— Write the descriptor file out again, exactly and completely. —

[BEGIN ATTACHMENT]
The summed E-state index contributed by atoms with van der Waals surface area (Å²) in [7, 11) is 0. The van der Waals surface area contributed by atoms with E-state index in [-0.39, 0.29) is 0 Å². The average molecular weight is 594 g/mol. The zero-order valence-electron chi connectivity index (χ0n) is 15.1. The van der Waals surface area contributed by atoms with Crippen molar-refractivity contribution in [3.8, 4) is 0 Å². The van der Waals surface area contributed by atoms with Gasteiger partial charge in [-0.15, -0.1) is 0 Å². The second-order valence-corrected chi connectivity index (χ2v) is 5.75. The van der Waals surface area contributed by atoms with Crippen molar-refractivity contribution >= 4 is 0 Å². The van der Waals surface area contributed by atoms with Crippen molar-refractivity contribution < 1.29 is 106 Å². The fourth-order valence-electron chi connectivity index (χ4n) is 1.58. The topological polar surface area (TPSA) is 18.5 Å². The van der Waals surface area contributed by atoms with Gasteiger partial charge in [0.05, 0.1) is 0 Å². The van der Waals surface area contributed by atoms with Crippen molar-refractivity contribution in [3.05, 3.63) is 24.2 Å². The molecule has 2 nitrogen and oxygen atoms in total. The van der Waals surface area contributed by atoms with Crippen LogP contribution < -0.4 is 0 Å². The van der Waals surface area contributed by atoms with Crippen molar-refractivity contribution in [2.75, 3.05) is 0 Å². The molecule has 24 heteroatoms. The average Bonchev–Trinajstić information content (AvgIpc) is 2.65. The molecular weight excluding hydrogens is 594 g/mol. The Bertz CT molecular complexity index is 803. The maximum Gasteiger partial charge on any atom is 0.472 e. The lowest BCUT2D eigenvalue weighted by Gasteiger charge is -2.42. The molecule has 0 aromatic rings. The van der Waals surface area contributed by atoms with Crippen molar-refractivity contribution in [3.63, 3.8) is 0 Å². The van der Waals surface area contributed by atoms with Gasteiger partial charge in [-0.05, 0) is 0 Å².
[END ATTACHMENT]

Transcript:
The summed E-state index contributed by atoms with van der Waals surface area (Å²) in [7, 11) is 0. The van der Waals surface area contributed by atoms with E-state index in [-0.39, 0.29) is 0 Å². The average molecular weight is 594 g/mol. The zero-order valence-electron chi connectivity index (χ0n) is 15.1. The van der Waals surface area contributed by atoms with Crippen molar-refractivity contribution in [3.8, 4) is 0 Å². The van der Waals surface area contributed by atoms with Gasteiger partial charge in [-0.15, -0.1) is 0 Å². The second-order valence-corrected chi connectivity index (χ2v) is 5.75. The van der Waals surface area contributed by atoms with Crippen molar-refractivity contribution >= 4 is 0 Å². The van der Waals surface area contributed by atoms with Crippen molar-refractivity contribution < 1.29 is 106 Å². The fourth-order valence-electron chi connectivity index (χ4n) is 1.58. The topological polar surface area (TPSA) is 18.5 Å². The van der Waals surface area contributed by atoms with Gasteiger partial charge in [0.05, 0.1) is 0 Å². The van der Waals surface area contributed by atoms with Crippen molar-refractivity contribution in [3.05, 3.63) is 24.2 Å². The molecule has 2 nitrogen and oxygen atoms in total. The van der Waals surface area contributed by atoms with Crippen LogP contribution < -0.4 is 0 Å². The van der Waals surface area contributed by atoms with Crippen molar-refractivity contribution in [2.75, 3.05) is 0 Å². The molecule has 24 heteroatoms. The average Bonchev–Trinajstić information content (AvgIpc) is 2.65. The molecular weight excluding hydrogens is 594 g/mol. The Bertz CT molecular complexity index is 803. The maximum Gasteiger partial charge on any atom is 0.472 e. The lowest BCUT2D eigenvalue weighted by Gasteiger charge is -2.42. The molecule has 0 aromatic rings. The van der Waals surface area contributed by atoms with Crippen molar-refractivity contribution in [3.63, 3.8) is 0 Å². The van der Waals surface area contributed by atoms with Gasteiger partial charge in [-0.05, 0) is 0 Å².